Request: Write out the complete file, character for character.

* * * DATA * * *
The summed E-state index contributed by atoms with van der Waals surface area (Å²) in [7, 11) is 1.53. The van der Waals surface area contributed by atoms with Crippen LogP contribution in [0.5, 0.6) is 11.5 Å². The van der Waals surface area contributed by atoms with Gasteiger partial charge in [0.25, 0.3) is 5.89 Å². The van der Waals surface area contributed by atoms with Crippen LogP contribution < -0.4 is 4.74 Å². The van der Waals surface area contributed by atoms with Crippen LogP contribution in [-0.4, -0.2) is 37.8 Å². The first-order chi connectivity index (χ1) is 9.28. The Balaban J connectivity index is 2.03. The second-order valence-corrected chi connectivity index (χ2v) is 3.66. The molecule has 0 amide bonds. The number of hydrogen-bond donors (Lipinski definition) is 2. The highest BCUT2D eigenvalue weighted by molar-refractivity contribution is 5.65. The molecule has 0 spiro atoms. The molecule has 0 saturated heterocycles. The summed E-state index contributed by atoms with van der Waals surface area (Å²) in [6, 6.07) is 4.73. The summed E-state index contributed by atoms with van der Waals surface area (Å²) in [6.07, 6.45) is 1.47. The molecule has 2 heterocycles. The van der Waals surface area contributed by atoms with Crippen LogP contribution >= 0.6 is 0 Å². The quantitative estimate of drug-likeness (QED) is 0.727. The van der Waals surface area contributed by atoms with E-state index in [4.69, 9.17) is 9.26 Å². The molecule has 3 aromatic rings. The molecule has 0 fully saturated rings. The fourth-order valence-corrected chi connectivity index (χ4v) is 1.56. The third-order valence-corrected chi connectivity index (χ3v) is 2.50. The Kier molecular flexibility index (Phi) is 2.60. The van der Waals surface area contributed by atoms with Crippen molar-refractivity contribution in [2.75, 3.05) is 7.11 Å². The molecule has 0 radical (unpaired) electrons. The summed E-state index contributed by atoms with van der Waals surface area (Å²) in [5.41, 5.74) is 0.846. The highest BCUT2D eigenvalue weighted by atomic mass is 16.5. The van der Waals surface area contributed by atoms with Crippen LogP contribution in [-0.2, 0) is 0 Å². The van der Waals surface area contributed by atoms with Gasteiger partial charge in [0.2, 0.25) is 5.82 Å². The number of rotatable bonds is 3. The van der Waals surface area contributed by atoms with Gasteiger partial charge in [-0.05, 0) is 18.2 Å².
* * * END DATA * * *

The summed E-state index contributed by atoms with van der Waals surface area (Å²) in [7, 11) is 1.53. The van der Waals surface area contributed by atoms with Crippen LogP contribution in [0.5, 0.6) is 11.5 Å². The van der Waals surface area contributed by atoms with Gasteiger partial charge in [0.25, 0.3) is 5.89 Å². The van der Waals surface area contributed by atoms with Crippen LogP contribution < -0.4 is 4.74 Å². The van der Waals surface area contributed by atoms with Crippen LogP contribution in [-0.4, -0.2) is 37.8 Å². The first-order chi connectivity index (χ1) is 9.28. The Balaban J connectivity index is 2.03. The second-order valence-corrected chi connectivity index (χ2v) is 3.66. The molecule has 0 amide bonds. The number of hydrogen-bond donors (Lipinski definition) is 2. The highest BCUT2D eigenvalue weighted by molar-refractivity contribution is 5.65. The molecule has 0 spiro atoms. The molecule has 0 saturated heterocycles. The summed E-state index contributed by atoms with van der Waals surface area (Å²) in [6, 6.07) is 4.73. The summed E-state index contributed by atoms with van der Waals surface area (Å²) in [6.07, 6.45) is 1.47. The molecule has 2 heterocycles. The van der Waals surface area contributed by atoms with Crippen LogP contribution >= 0.6 is 0 Å². The quantitative estimate of drug-likeness (QED) is 0.727. The van der Waals surface area contributed by atoms with E-state index in [4.69, 9.17) is 9.26 Å². The molecule has 3 aromatic rings. The molecule has 0 fully saturated rings. The fourth-order valence-corrected chi connectivity index (χ4v) is 1.56. The third-order valence-corrected chi connectivity index (χ3v) is 2.50. The Kier molecular flexibility index (Phi) is 2.60. The van der Waals surface area contributed by atoms with Crippen molar-refractivity contribution in [2.75, 3.05) is 7.11 Å². The molecule has 0 radical (unpaired) electrons. The summed E-state index contributed by atoms with van der Waals surface area (Å²) in [5.41, 5.74) is 0.846. The highest BCUT2D eigenvalue weighted by atomic mass is 16.5. The van der Waals surface area contributed by atoms with Crippen LogP contribution in [-0.2, 0) is 0 Å². The van der Waals surface area contributed by atoms with Gasteiger partial charge in [0.2, 0.25) is 5.82 Å². The number of rotatable bonds is 3. The van der Waals surface area contributed by atoms with Gasteiger partial charge in [-0.05, 0) is 18.2 Å².